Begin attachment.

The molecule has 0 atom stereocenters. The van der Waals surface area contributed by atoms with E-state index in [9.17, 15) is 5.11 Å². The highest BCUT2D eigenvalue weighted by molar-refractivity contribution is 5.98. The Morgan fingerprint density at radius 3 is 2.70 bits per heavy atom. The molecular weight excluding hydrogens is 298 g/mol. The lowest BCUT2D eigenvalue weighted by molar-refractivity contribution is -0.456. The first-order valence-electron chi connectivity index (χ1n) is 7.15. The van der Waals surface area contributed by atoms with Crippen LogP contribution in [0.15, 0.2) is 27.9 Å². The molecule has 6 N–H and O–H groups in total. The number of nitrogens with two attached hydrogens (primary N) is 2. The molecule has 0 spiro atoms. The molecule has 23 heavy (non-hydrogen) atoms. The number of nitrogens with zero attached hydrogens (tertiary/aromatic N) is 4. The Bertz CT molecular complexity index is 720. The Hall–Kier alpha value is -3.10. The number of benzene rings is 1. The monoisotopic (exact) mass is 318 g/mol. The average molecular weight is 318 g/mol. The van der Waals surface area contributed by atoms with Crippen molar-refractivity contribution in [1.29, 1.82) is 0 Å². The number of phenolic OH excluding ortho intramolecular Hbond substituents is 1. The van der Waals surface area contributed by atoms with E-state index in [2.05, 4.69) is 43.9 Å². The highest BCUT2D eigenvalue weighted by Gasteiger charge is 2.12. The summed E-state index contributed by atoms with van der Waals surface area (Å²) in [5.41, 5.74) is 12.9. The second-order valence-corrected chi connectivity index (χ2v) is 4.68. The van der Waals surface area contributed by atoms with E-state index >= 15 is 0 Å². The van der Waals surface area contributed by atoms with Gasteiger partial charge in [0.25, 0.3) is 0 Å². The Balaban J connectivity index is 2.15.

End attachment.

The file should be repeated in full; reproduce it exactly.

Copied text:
The molecule has 0 atom stereocenters. The van der Waals surface area contributed by atoms with E-state index in [9.17, 15) is 5.11 Å². The highest BCUT2D eigenvalue weighted by molar-refractivity contribution is 5.98. The Morgan fingerprint density at radius 3 is 2.70 bits per heavy atom. The molecular weight excluding hydrogens is 298 g/mol. The lowest BCUT2D eigenvalue weighted by molar-refractivity contribution is -0.456. The first-order valence-electron chi connectivity index (χ1n) is 7.15. The van der Waals surface area contributed by atoms with Crippen LogP contribution in [0.15, 0.2) is 27.9 Å². The molecule has 6 N–H and O–H groups in total. The number of nitrogens with two attached hydrogens (primary N) is 2. The molecule has 0 spiro atoms. The molecule has 23 heavy (non-hydrogen) atoms. The number of nitrogens with zero attached hydrogens (tertiary/aromatic N) is 4. The Bertz CT molecular complexity index is 720. The Hall–Kier alpha value is -3.10. The number of benzene rings is 1. The monoisotopic (exact) mass is 318 g/mol. The average molecular weight is 318 g/mol. The van der Waals surface area contributed by atoms with Crippen molar-refractivity contribution in [1.29, 1.82) is 0 Å². The number of phenolic OH excluding ortho intramolecular Hbond substituents is 1. The van der Waals surface area contributed by atoms with E-state index in [2.05, 4.69) is 43.9 Å². The highest BCUT2D eigenvalue weighted by Gasteiger charge is 2.12. The summed E-state index contributed by atoms with van der Waals surface area (Å²) in [5.41, 5.74) is 12.9. The second-order valence-corrected chi connectivity index (χ2v) is 4.68. The van der Waals surface area contributed by atoms with E-state index >= 15 is 0 Å². The van der Waals surface area contributed by atoms with Gasteiger partial charge in [0.25, 0.3) is 0 Å². The Balaban J connectivity index is 2.15.